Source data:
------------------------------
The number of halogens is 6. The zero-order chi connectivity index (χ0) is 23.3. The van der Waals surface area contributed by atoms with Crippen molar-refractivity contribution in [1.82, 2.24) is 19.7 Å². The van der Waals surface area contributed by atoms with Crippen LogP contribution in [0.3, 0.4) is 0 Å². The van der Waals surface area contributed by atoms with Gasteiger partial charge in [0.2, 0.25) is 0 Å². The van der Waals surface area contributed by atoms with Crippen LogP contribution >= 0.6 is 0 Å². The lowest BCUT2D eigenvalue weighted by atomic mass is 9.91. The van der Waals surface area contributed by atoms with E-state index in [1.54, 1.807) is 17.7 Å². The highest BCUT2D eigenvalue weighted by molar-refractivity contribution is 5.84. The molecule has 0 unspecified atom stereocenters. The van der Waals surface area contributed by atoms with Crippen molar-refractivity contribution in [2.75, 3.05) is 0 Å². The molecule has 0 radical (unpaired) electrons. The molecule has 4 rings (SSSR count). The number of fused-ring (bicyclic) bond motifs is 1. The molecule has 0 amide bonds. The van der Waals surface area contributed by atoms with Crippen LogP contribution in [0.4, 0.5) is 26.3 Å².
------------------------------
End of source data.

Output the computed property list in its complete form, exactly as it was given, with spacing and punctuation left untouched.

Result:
The number of halogens is 6. The zero-order chi connectivity index (χ0) is 23.3. The van der Waals surface area contributed by atoms with Crippen molar-refractivity contribution in [1.82, 2.24) is 19.7 Å². The van der Waals surface area contributed by atoms with Crippen LogP contribution in [0.3, 0.4) is 0 Å². The van der Waals surface area contributed by atoms with Gasteiger partial charge in [0.2, 0.25) is 0 Å². The van der Waals surface area contributed by atoms with Crippen LogP contribution >= 0.6 is 0 Å². The lowest BCUT2D eigenvalue weighted by atomic mass is 9.91. The van der Waals surface area contributed by atoms with E-state index in [1.54, 1.807) is 17.7 Å². The highest BCUT2D eigenvalue weighted by molar-refractivity contribution is 5.84. The molecule has 0 unspecified atom stereocenters. The van der Waals surface area contributed by atoms with Crippen molar-refractivity contribution in [2.75, 3.05) is 0 Å². The molecule has 0 radical (unpaired) electrons. The molecule has 4 rings (SSSR count). The number of fused-ring (bicyclic) bond motifs is 1. The molecule has 0 amide bonds. The van der Waals surface area contributed by atoms with Crippen LogP contribution in [0.4, 0.5) is 26.3 Å².